"There's more of an integration today of the environment and economic development issues," said Hong. "People who used to be walking separately are finding themselves on the same path."
For example, Green Energy Ohio has pulled together a roundtable of Ohio-based businesses ranging from small installers of solar panels to industrial giant Timken Co. in Canton, which manufactures a ball bearing that saves energy in machinery. The hope is these groups will find common ground that will result in the state legislature adopting incentives that will lead to growth in renewable-energy industry.
Cleveland also is home to Entrepreneurs for Sustainability, a budding nonprofit group that supports businesses committed to "sustainable" principles such as reducing waste, cutting energy and using recycled and recyclable materials.
One person that Oberlin's Orr inspired is Sadhu Johnston. While an Oberlin student, Johnston put together a speaker series called "Redesigning Cleveland for the 21st Century." With money from the Gund Foundation, he brought in 15 internationally known leaders who spoke about creating sustainable communities that were productive and energy efficient, and not destructive to nature.
Each event in 1999 and 2000 drew hundreds of people, which surprised Johnston and others.
"What it really did was open our eyes to the possibilities and to learn what other cutting-edge places are doing that we could take advantage of," said Johnson, who formed the Cleveland Green Building Coalition two years ago. "It brought everyone together, and people could see they were not alone."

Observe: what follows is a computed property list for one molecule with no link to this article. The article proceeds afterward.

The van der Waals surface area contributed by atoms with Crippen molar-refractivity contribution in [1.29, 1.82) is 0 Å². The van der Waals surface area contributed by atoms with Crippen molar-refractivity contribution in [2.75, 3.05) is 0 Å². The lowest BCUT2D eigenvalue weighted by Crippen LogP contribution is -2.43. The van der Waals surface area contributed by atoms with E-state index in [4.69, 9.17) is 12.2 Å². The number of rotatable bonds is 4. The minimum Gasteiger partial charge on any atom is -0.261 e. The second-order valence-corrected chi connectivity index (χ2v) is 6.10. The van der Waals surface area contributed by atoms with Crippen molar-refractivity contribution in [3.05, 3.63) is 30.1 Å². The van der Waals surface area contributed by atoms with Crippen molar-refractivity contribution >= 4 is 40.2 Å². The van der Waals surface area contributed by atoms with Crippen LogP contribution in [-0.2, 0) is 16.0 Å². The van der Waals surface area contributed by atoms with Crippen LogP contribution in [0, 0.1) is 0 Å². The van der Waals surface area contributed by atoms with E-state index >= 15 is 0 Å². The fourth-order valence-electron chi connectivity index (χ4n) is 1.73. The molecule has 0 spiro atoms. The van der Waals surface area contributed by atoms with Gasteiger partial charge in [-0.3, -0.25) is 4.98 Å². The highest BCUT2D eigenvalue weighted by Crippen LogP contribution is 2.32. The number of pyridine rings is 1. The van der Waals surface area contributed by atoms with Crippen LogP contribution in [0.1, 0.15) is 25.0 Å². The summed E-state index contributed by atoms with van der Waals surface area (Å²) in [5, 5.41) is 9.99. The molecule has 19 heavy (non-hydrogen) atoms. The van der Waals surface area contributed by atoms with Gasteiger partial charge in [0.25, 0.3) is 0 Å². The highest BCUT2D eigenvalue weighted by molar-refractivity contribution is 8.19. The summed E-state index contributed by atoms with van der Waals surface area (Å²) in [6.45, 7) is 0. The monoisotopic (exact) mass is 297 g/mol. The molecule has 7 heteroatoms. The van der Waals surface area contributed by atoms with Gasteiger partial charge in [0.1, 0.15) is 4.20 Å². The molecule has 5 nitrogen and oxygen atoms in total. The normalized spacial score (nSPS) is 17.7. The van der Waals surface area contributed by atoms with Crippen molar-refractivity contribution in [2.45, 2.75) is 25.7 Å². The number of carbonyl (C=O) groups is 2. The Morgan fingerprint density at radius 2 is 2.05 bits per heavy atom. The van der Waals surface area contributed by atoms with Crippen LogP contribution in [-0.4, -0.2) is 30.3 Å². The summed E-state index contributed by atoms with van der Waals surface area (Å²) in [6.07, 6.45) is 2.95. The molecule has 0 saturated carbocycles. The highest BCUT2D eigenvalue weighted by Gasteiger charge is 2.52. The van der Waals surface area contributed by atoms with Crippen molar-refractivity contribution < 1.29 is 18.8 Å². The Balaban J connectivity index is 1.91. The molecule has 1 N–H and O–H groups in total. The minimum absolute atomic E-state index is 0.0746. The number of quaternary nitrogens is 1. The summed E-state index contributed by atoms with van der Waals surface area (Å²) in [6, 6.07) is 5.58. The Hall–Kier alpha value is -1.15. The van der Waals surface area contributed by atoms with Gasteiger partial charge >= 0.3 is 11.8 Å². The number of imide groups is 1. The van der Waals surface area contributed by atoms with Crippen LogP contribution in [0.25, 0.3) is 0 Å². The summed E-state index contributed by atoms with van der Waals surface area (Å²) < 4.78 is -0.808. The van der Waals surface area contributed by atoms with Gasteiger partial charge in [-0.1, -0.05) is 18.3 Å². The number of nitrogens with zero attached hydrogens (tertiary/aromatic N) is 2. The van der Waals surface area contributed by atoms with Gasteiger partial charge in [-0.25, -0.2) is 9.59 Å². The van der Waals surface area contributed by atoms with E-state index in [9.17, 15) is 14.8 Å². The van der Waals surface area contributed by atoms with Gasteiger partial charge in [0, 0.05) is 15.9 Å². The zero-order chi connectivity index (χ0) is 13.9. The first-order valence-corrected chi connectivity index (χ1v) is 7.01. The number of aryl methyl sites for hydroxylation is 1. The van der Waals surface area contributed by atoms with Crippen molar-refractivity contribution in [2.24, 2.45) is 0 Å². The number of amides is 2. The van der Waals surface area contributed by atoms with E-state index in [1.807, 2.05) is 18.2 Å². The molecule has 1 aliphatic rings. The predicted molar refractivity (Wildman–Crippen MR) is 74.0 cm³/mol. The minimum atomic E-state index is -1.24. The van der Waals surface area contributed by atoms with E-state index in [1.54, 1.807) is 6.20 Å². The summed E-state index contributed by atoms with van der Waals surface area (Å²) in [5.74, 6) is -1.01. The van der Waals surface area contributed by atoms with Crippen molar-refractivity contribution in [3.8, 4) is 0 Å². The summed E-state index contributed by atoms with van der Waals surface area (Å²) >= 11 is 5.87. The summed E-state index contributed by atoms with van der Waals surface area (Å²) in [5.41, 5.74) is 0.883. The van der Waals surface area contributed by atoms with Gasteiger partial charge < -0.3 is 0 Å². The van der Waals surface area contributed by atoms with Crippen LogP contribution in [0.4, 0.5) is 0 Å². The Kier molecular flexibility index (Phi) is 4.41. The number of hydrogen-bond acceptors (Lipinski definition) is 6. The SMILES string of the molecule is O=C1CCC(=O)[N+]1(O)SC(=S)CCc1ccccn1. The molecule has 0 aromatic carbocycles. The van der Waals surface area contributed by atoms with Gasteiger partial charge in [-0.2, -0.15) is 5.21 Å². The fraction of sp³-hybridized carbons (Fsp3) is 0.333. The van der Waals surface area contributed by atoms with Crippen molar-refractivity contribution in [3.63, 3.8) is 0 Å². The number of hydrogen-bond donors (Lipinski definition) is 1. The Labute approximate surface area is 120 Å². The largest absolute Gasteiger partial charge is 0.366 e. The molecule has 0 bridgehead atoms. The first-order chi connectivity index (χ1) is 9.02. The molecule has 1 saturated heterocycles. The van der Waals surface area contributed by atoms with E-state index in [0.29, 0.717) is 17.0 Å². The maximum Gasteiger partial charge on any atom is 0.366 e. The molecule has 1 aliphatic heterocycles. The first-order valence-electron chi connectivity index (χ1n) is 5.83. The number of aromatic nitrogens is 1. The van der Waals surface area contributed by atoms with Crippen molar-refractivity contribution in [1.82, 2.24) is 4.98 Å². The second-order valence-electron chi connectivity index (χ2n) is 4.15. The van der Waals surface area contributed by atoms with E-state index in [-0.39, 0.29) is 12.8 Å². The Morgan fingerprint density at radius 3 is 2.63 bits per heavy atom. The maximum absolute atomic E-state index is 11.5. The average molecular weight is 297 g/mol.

Top to bottom
Now more and more developers, architects, designers and engineers are using green building concepts here.
Examples include the Walker and Weeks Building, a former office-retail building at 2341 Carnegie Ave. that is being renovated into condominiums and apartments for downtown living. Its insulating grass roof will save energy but will also cut storm water runoff, double the roof life and be a community garden space with views of downtown and Lake Erie. And Trinity Cathedral downtown recently installed a geothermal system that will save thousands of dollars a year in energy bills by tapping into the Earth's temperatures for heating and cooling.
Advocates say the financial sense of incorporating green principles in homes also is becoming clearer, and the EcoVillage hopes to be a showcase. The thinking: Dramatically lower utility bills leave more money for homeowners to spend - on a mortgage they otherwise couldn't afford, for instance, or in the community.
These new building practices generate new businesses, Johnston said.
"It's creating all sorts of new opportunities," he said. "With each new green building project, you need new materials, but you also need professionals who can serve these functions."
He cited some of the area's green businesses: Core Group of Companies Inc. of Sheffield, which produces energy-saving lighting systems and skylights that bring in natural light but without the glare of regular windows, and Environmental Wall Systems of Solon, which makes office walls that can be moved without demolition, saving thousands of dollars, and Sherwin-Williams Co., which makes an odorless paint that emits no chemical fumes.